This week's post is for all those people out there with a vintage camper, thinking of getting one or just curious how we deal with two of the main concerns/components of a vintage travel trailer: electricity and water.
When we got Myrtle, the water had already been removed (apart from the toilet...I guess. The previous owners said they had used it, but we never even tried that out.) The electrical was the original 1963 electrical and hook-ups and according to the previous owner "We didn't get it checked out, but it seemed to work fine."
Hmm. Does that make anyone else feel a bit uncomfortable? The walls had been recently replaced (including all the supporting wood) and the exterior resealed. So, the last thing I wanted to do was dig into the walls and replace electrical. Also, I know nothing about electrical. This would have been a project heavily supervised by my more handy relatives.
So, what to do? We did use the original wiring for 1 camping trip for a light. However, the previous owner had hardwired a window A/C unit in, and I can not imagine that the wiring system was designed to take on that kind of load.
After a couple of camping trips, I decided it was time to figure out a solution. The number one thing recommended to us as we started renovating our home was to wait renovate until we had lived in it for a few years. Its an excellent way to figure out exactly what your family wants and needs.
We do not use a refrigerator while camping. Our trips are just a couple of days, so a heavy duty cooler does the trick. (FYI: We also have a separate one for drinks which really helps keep the ice in the food cooler) We discovered through a couple of camping trips we only need electricity for: (1) lighting in the camper, (2) charging our phones occasionally, (3) a small single serving coffee maker, and (4) *maybe* the A/C. However, to be honest if it's hot enough to use the A/C we generally aren't going to be camping with young kids.
Once we knew what we needed to the electricity for, it was pretty clear an extension cord would be enough power. (With a separate A/C power cord if we were going to run that). I created a solution from a problem. What I mean is, the previous owners took out all the original windows. (I have recently acquired some "new" original ones that will slowly make their way back into the camper). On the front windows they just covered up the area with insulation and sheet metal. While that's less than ideal aesthetic wise, it does make it much easier to create some sort of pass though for an electrical cord.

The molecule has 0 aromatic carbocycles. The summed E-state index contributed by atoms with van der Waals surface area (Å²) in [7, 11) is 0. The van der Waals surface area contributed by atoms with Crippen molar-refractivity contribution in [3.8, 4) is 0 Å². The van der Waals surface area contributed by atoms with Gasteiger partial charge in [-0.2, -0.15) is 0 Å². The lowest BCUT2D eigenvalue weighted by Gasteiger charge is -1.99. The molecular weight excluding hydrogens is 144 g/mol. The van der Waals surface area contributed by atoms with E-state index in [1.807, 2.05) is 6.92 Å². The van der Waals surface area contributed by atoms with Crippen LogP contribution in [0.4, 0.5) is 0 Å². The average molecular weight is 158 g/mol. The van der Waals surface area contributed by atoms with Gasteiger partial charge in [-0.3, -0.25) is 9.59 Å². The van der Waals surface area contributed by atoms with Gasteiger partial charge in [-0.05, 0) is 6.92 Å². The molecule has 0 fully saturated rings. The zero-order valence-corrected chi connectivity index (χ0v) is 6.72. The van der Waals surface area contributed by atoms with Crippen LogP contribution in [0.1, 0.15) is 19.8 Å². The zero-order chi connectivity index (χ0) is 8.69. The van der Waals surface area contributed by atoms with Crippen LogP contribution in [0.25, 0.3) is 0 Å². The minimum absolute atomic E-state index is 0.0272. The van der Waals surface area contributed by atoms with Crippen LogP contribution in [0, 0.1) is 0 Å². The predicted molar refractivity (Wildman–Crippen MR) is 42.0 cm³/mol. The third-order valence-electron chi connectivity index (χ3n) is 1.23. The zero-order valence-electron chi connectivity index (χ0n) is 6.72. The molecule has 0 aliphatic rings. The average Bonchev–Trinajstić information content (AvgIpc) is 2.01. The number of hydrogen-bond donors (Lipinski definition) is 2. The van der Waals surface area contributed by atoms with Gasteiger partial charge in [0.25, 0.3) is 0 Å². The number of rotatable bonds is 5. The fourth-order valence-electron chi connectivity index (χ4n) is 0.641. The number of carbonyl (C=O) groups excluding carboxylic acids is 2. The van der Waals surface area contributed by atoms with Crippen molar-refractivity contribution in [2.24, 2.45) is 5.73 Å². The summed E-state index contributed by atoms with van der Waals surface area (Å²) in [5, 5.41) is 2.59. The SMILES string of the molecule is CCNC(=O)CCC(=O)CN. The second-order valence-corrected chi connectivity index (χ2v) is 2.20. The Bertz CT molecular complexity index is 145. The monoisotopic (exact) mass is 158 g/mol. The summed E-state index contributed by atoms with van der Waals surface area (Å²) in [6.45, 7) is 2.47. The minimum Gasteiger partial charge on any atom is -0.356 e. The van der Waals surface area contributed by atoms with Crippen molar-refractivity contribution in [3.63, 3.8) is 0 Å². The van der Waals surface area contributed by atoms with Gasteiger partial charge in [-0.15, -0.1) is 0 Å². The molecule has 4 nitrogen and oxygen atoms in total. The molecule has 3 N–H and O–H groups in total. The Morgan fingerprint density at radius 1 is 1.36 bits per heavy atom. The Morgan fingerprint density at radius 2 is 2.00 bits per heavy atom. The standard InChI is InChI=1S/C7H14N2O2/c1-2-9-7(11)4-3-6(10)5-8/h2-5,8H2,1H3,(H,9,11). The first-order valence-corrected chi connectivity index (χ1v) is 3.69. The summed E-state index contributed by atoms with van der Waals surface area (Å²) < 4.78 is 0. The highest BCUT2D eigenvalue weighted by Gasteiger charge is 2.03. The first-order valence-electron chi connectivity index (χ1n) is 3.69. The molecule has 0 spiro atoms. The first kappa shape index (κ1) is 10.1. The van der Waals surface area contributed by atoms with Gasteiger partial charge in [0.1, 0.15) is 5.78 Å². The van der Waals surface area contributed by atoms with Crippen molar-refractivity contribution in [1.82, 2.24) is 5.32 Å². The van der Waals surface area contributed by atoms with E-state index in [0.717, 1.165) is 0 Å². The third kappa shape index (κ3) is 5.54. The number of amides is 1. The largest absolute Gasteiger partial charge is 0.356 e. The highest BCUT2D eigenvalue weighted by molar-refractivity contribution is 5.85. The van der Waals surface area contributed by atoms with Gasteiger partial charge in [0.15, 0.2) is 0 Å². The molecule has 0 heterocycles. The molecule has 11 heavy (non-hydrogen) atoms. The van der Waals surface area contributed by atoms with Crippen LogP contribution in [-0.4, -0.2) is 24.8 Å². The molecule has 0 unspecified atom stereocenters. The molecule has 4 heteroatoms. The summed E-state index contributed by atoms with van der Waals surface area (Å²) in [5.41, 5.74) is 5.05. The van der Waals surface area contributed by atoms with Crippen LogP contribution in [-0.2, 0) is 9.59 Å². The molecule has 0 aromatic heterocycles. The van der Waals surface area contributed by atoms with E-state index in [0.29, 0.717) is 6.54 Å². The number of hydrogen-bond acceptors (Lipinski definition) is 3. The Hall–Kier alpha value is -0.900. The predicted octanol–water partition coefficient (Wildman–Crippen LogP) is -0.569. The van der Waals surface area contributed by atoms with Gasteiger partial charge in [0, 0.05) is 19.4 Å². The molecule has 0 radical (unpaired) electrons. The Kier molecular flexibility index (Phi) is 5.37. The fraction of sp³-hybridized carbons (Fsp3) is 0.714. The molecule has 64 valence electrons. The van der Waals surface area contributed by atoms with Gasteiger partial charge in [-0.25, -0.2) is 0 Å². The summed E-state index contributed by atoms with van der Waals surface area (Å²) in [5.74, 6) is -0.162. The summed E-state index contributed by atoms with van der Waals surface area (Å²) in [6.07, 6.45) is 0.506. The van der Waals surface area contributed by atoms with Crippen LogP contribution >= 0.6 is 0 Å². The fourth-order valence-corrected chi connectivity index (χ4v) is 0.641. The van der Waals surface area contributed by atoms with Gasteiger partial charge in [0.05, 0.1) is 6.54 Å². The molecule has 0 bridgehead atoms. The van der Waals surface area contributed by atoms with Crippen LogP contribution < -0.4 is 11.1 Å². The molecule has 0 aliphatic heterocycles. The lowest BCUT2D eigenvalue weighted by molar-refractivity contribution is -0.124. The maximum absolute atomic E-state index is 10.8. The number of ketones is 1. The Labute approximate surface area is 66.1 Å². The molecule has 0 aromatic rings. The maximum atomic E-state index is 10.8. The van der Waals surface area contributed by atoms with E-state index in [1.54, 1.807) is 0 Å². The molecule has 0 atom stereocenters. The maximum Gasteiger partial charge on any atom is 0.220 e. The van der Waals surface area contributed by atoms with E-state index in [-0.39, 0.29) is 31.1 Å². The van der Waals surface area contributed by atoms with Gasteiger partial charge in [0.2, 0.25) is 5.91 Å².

Using PVC pipe, a hole cutting drill bit, screws, butyl tape and glue, I created a way to pass through the extension cord into the camper without having to prop and window or door open. I have a threaded cap that goes over the opening when we're not camping or using it so there's no issues with bugs or mice getting in.
I hide a power strip and all the cords in a vintage luggage case when not in use. Also, in order to create a "switch" for the lights, I used a simple remote outlet on the overhead lights. The remote is attached to the wall with a command strip.
The second issue is water. We buy our drinking water in separate gallon jugs (and keep in the drinks cooler), but we still need water to clean dishes, wash hands and brush teeth. Our solution for this problem was the original sink (which will get a paint job in the future) with a bucket underneath and a 5 gallon water tank over the sink. I made a stand for the tank so it could hang over the middle of the sink.
We use biodegradable soap while camping so the waste water won't hurt the environment. The only complaint I have with this system is that it's a bit hard to wash large dishes in the small sink. I wish we had a tank that was less deep and was taller. (So, I'm on the hunt for one that fits that criteria). The 5 gallons lasts our family two full days with a bit left over.
It's not luxurious per se, but we're people that really just wanted something that was one step up from tent camping with a bit of style. I think Myrtle perfectly fits the bill. (And no grey water tanks to deal with!)